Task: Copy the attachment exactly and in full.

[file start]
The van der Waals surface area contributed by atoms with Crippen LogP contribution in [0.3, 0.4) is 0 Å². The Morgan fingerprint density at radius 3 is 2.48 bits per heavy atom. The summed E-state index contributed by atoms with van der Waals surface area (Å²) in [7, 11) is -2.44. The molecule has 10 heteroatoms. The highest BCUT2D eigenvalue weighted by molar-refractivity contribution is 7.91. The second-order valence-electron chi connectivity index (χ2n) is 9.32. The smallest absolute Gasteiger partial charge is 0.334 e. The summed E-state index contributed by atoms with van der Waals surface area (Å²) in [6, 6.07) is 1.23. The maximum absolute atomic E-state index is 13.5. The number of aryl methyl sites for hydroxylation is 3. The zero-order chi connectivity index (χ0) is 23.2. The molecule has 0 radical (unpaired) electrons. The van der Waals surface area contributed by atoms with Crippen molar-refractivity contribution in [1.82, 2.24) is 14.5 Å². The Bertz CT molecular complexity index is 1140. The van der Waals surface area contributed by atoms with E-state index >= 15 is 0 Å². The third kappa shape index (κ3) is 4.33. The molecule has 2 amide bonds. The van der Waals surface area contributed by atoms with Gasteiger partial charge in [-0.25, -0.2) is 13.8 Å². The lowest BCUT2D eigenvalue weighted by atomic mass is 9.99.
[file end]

The van der Waals surface area contributed by atoms with Crippen LogP contribution in [0.3, 0.4) is 0 Å². The Morgan fingerprint density at radius 3 is 2.48 bits per heavy atom. The summed E-state index contributed by atoms with van der Waals surface area (Å²) in [7, 11) is -2.44. The molecule has 10 heteroatoms. The highest BCUT2D eigenvalue weighted by molar-refractivity contribution is 7.91. The second-order valence-electron chi connectivity index (χ2n) is 9.32. The smallest absolute Gasteiger partial charge is 0.334 e. The summed E-state index contributed by atoms with van der Waals surface area (Å²) in [6, 6.07) is 1.23. The maximum absolute atomic E-state index is 13.5. The number of aryl methyl sites for hydroxylation is 3. The zero-order chi connectivity index (χ0) is 23.2. The molecule has 0 radical (unpaired) electrons. The van der Waals surface area contributed by atoms with Crippen molar-refractivity contribution in [1.82, 2.24) is 14.5 Å². The Bertz CT molecular complexity index is 1140. The van der Waals surface area contributed by atoms with E-state index >= 15 is 0 Å². The third kappa shape index (κ3) is 4.33. The molecule has 2 amide bonds. The van der Waals surface area contributed by atoms with Gasteiger partial charge in [-0.25, -0.2) is 13.8 Å². The lowest BCUT2D eigenvalue weighted by atomic mass is 9.99.